No therapy-related serious adverse event (SAE) occurred. There were no deaths, and no permanent morbidity was noted for any patient.

Only the LBL group showed an improvement in quality of life as measured by the median change from baseline in the visual analogue scale (VAS) (median improvement of 15 mm, [range −58, 43] in the LBL group versus −1 mm [range −18, 35]) for the HBL group. However, this difference between groups was not found to be statistically significant ( 𝑃 = 0 . 0 8 9 ).

5. Discussion

This pilot safety study is the first to describe the safety and tolerability of the combination of interferon beta-1b and tacrolimus in MS patients.

Combination therapy can result in an additive or even synergistic effect in benefit and/or increased incidence of adverse events (AEs). The combination therapy did not generate any untoward drug interactions or unexpected side effects. There was no evidence of opportunistic infection or impaired immune surveillance. The lack of tacrolimus-related pancreatic or renal dysfunction is reassuring and likely explained by the lower blood levels of tacrolimus attained as compared to transplant trials; however, a longer duration of study is needed to confirm this.

The study withdrawal rate of 20% (95% CI: 8.9%, 39.1%) was higher than the 13% obtained in the 8 MIU arm of the interferon beta-1b pivotal trial [4]. 1/5 patients withdrew from the study due to a revised diagnosis of MS, making them ineligible to continue participating in this pilot study. However, 3/5 patients did continue on either interferon beta-1b ( 𝑛 = 2 ) or tacrolimus ( 𝑛 = 1 ) monotherapy, and there was no patient withdrawal as a result of perceived lack of efficacy or due to combination therapy-associated adverse events. Discounting the patient withdrawn due to a revised diagnosis of MS from would adjust the withdrawal rate to 16%, thus brining it closer in line with previous findings [4]. Overall, we believe that the patient withdrawal rate appears magnified due to the small patient sample size enrolled in this pilot study.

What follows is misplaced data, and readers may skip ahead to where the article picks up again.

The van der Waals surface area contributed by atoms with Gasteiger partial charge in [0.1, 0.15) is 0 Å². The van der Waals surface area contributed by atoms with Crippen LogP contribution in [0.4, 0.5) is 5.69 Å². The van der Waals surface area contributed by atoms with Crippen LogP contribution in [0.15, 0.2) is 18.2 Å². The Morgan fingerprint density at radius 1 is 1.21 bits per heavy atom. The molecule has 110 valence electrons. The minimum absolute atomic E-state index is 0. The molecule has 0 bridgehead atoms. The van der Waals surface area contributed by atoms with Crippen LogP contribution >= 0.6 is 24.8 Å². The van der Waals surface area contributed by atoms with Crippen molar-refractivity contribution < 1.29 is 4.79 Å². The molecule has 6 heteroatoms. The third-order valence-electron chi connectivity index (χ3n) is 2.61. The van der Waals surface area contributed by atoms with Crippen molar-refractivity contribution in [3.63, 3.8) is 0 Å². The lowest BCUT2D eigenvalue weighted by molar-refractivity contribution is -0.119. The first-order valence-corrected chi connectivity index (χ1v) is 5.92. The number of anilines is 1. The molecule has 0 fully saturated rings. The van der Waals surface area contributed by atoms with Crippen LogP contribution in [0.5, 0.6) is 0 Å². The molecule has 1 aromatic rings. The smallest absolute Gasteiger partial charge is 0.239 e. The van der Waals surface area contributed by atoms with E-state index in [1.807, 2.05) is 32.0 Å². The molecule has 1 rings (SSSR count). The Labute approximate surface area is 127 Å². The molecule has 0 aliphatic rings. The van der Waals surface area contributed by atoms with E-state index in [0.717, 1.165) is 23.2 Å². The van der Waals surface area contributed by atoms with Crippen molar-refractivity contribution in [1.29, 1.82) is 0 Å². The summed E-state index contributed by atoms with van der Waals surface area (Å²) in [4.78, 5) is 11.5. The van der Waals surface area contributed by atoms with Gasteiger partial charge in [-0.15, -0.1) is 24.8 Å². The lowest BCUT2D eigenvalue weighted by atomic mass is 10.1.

Some side effects were more frequently found in the HBL group (headache, hypomagnesemia, and increase in systolic blood pressure), but interestingly, injection site reactions were significantly lower in the HBL group possibly as a result of the higher dose of tacrolimus. Otherwise, no other difference was found in the incidence or type of AE between groups. The lack of difference between groups, however, may be explained by the small size of the cohort in this study.

Several patients continued on the combination therapy initially through a controlled one-year extension (unpublished data) and then in an uncontrolled fashion for several additional years (some up to 8 years). Within that small group’s uncontrolled long-term experience, no additional side effects other than what has been previously described in this study occurred, and specifically no significant increase in blood pressure or occurrence of opportunistic infections or cancer was observed (unpublished observations).

Lastly, it was observed that both tacrolimus treatment groups experienced a nonsignificant decrease in EDSS over the course of the study, and MRI scan results indicated a median number of T2 and T1 lesions per scan remaining unchanged over the duration of the study (data not shown). While this pilot study was not designed to evaluate efficacy, we believe these findings lend support to the safety profile of this particular combination therapy. Future studies with larger patient cohorts will be designed to expand on these observations and to answer questions regarding the clinical efficacy of combination therapy.

Overall, results of this pilot safety study suggest that further studies with larger numbers and longer duration may be warranted. An add-on approach rather than a complete switch may prove to be more beneficial for some patients. The combination of interferon beta-1b and tacrolimus may potentially be considered as a therapeutic option for patients with aggressive disease unresponsive to conventional DMD agents, provided, as for all combination therapies in general, close monitoring and predefined efficacy goals and safety stopping rules are in place.


This study was supported by a grant from Berlex Canada Inc. (now Bayer). No other support was received, nor did the company influence the conduct or reporting of this trial.


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Copyright © 2012 F. Jacques et al. This is an open access article distributed under the Creative Commons Attribution License, which permits unrestricted use, distribution, and reproduction in any medium, provided the original work is properly cited.